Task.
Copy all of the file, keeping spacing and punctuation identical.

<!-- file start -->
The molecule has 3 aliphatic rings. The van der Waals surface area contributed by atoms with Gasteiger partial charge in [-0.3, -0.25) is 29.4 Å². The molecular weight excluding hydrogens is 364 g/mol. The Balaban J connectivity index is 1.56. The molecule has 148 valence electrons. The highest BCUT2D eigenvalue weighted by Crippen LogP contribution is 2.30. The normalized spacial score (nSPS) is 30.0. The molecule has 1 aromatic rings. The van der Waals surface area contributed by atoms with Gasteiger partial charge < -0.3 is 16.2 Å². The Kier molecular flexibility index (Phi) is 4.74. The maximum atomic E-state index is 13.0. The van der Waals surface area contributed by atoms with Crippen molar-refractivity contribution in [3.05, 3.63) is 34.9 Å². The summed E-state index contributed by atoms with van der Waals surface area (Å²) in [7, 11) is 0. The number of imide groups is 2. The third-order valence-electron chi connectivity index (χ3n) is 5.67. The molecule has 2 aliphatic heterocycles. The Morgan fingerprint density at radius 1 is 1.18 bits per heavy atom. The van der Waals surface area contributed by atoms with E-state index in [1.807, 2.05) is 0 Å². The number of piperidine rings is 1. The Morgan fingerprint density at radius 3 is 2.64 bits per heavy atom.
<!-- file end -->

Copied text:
The molecule has 3 aliphatic rings. The van der Waals surface area contributed by atoms with Gasteiger partial charge in [-0.3, -0.25) is 29.4 Å². The molecular weight excluding hydrogens is 364 g/mol. The Balaban J connectivity index is 1.56. The molecule has 148 valence electrons. The highest BCUT2D eigenvalue weighted by Crippen LogP contribution is 2.30. The normalized spacial score (nSPS) is 30.0. The molecule has 1 aromatic rings. The van der Waals surface area contributed by atoms with Gasteiger partial charge < -0.3 is 16.2 Å². The Kier molecular flexibility index (Phi) is 4.74. The maximum atomic E-state index is 13.0. The van der Waals surface area contributed by atoms with Crippen molar-refractivity contribution in [3.05, 3.63) is 34.9 Å². The summed E-state index contributed by atoms with van der Waals surface area (Å²) in [7, 11) is 0. The number of imide groups is 2. The third-order valence-electron chi connectivity index (χ3n) is 5.67. The molecule has 2 aliphatic heterocycles. The Morgan fingerprint density at radius 1 is 1.18 bits per heavy atom. The van der Waals surface area contributed by atoms with E-state index in [1.807, 2.05) is 0 Å². The number of piperidine rings is 1. The Morgan fingerprint density at radius 3 is 2.64 bits per heavy atom.